Old Rehoboth, the oldest protestant church building west of the Alleghenies, represented The United Methodist Church at History Day at the Capitol, Thursday, March 9.
The History Day event was held at the West Virginia State Capitol Complex during the first session of the 83rd West Virginia Legislature. West Virginia History Day is officially designated by the West Virginia Archives and History Commission as a special day to recognize the state’s rich and varied history.
Rehoboth Church is the only West Virginia site among the 41 heritage landmarks of The United Methodist Church. Edward Keenan, a Roman Catholic from Ireland, gave the land for the Rehoboth Church building that was completed in June of 1786. It was in 1960 that Rehoboth was designated a historic shrine of The Methodist Church, with the museum starting construction just a few years later. To this day, Rehoboth stands as a piece of our past that invites old friends and newcomers alike to bask in its peaceful setting.
*To read a detailed history of Rehoboth, click here.
Anita Tracy, who has served as curator and caretaker for Rehoboth for three years this July, is truly passionate about the ministry of the church and museum.
“The church isn’t always represented at these types of events, and we’re proud to be here for the first time. We’re here to let people know what Christianity is and what the Methodist churches are doing in our communities.”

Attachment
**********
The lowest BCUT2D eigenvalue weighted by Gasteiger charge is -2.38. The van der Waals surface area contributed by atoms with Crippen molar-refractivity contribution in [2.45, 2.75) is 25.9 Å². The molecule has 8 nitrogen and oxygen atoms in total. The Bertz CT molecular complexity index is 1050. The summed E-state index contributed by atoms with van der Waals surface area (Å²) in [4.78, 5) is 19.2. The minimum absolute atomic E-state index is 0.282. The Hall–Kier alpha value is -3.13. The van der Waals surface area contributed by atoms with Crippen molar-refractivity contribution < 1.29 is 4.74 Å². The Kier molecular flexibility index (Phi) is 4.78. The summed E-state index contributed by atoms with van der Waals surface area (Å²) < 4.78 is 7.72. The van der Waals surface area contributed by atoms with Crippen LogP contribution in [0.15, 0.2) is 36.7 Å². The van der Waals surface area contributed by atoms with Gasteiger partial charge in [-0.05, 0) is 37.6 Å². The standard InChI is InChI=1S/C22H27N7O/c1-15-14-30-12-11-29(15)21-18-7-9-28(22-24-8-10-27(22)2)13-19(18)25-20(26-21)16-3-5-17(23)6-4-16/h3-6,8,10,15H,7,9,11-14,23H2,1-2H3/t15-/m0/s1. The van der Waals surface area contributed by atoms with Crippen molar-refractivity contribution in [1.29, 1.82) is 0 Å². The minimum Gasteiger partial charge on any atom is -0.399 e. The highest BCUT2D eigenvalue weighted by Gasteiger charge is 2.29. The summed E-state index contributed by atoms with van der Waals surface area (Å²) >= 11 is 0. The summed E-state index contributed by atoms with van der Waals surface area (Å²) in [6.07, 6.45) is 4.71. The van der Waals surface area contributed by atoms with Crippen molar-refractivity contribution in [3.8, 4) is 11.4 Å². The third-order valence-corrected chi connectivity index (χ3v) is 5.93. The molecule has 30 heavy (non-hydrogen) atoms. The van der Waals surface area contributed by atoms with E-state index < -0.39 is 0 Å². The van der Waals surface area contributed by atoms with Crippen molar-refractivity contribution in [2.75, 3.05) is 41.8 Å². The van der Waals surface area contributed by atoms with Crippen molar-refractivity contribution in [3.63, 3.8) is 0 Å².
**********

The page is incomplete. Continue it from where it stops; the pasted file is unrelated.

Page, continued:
“We love to have people come visit, it’s such a peaceful, lovely place. I’d hate for anyone to miss out on this! In West Virginia, we don’t always know what’s in the next county and this is a great opportunity for folks to come see what Monroe County has to offer. ”
“There’s such rich history at Rehoboth. Actually, Francis Asbury was there preaching five times,” Tracy said.
When you come to Rehoboth for a guided tour, or simply to walk around and enjoy the scenery, Anita will be there to greet you and offer an exciting narrative to bring the history of the church to life.
“What’s so special about our ministry is that it’s truly ecumenical. We have people from Catholic churches, Baptist churches, all kinds, coming for retreats and to enjoy our facility – including Friday Family Fun Night!”
The Methodist church has such a huge presence in our beautiful state,
and Old Rehoboth allows visitors to tap into that heritage.
So what’s in the future for Old Rehoboth? Anita says she hopes to raise enough funds to re-open the Amphitheater on site and use that to further their ministry.
“When I first started here at Rehoboth, we had 700 people come through and visit. We’re now up to 1,400 in a year. It’s growing leaps and bounds!”
The Rehoboth Church and Museum is open April through October, Thursday through Sunday.
Rehoboth offers a place of peace and prayer as folks come and fellowship from all over.
For more information, questions, history, or to plan a visit: contact Anita Tracy at 304-772-3518